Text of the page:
Lake Tahoe is in the shoulder season: the skiers have gone home and summer activities have not started yet. But we just wanted to take an easy day. We walked around the village of South Lake Tahoe. Everyone we met was very friendly.
It is an extremely deep and pure lake. The water in it could cover the entire state fourteen inches deep. From what we saw, except
for a few state parks, most of the shore is lined with gated communities and private properties. The beach area in South Lake Tahoe is fenced off but seems to be accessible to the multitude of old motels packed into nearby streets and the groundskeepers invited us in. Further up the hill are the big new resorts, and as the Nevada state line goes through the lake, gambling casinos on the Nevada side of the community of Stateline.
Nevada is loaded with ghost towns. Some had only brief lives. Others were true boom towns whose wealthy residents built banks, businesses and mansions. We drove to Virginia City, Nevada (home to the Ponderosa for you older folks.) But unlike the town in the Bonanza TV show, it is built on a steep hill. They took out nearly a billion dollars in gold and silver (not adjusted for inflation) but went into ruin when the mines played out. Early in the 1900s, someone realized there were dollars in tourists, and they have mined that source ever since.
An 1875 fire destroyed almost everything in town (except the Presbyterian Church), but they rebuilt and many of the rebuilt buildings have been preserved. The Delta Saloon was one of the first. Still an operating casino, it has the “suicide table” preserved under glass. The story is that it, a faro table, was owned by three successive owners who, having lost a fortune at the table, committed suicide. Faro is no longer played in casinos because the odds did not sufficiently favor the “house” and it was too easy to cheat. And Justice in this town, like only 20 others in the US, is not blindfolded.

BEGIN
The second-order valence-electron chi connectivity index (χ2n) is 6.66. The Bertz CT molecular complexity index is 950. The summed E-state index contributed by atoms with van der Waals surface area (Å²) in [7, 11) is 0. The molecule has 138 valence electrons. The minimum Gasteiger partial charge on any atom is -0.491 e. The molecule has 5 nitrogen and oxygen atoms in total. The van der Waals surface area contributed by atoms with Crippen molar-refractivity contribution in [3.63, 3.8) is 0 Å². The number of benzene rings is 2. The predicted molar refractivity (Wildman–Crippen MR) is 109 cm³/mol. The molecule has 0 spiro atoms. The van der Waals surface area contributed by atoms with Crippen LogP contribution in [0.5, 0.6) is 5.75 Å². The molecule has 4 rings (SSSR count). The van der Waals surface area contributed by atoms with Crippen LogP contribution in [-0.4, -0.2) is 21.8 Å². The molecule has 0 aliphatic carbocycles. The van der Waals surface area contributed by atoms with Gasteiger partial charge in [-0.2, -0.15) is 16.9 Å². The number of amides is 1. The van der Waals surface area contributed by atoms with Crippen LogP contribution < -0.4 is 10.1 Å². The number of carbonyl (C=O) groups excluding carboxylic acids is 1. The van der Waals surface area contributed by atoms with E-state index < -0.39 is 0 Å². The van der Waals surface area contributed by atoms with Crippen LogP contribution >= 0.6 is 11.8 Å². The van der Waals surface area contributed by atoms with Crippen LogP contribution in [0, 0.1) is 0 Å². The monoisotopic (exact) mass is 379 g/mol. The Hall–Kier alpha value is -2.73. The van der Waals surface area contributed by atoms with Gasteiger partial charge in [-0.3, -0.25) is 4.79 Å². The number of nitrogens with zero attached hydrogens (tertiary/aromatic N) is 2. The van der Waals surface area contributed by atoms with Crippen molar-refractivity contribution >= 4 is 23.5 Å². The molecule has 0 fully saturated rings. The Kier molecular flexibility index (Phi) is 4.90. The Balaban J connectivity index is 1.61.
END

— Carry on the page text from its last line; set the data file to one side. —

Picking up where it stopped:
Across the street, the Bucket of Blood is nearly as old. We were particularly taken by its wood bar with paintings inside panels by the patrons’ feet. We also took a picture of the chandelier in the Crystal Bar. Yes, there are a lot of bars in the town. There was also a big red light district: they were miners.
In an interesting twist, a sign near the union hall said two companies of soldiers from Fort Churchill (see our earlier blog) were sent there in 1864 to put down a miners’ strike.
We took a tour of the Mackay house. At age 24, he persuaded the father of a friend to lend him sixty thousand at three percent to buy a mine. He and his partner took out five million dollars in silver and then, with two others, bought another property between two mines and dug down over eleven hundred feet and found the richest bonanza of all. They became the “silver kings.” Mackay went on to found the company that built the transcontinental telegraph line and endowed a college. Our guide was great – and almost as old as the house.
We really enjoyed the small town of Carson City. For a state capitol, it is very unpretentious. The capitol building is not elaborate, but it is spring, and the grounds were very pretty.
As the road through Yosemite and the two roads north of it were all closed by snow, we chose to cross the Sierras on route 88. It is labeled scenic but that does not do it justice: it should be called spectacular or gorgeous.
88 was built up near Jackson as was 49 south, but soon 49 was also very scenic. Unfortunately, while the speed limit was 55, I found myself gripping the wheel and slowing down to as low as 15 miles per hour on the portion between Chinese Camp and Mariposa; no sightseeing for me. Alie, who does not like heights, was good: she did not scream once, although she did suck her breath in between her teeth a lot.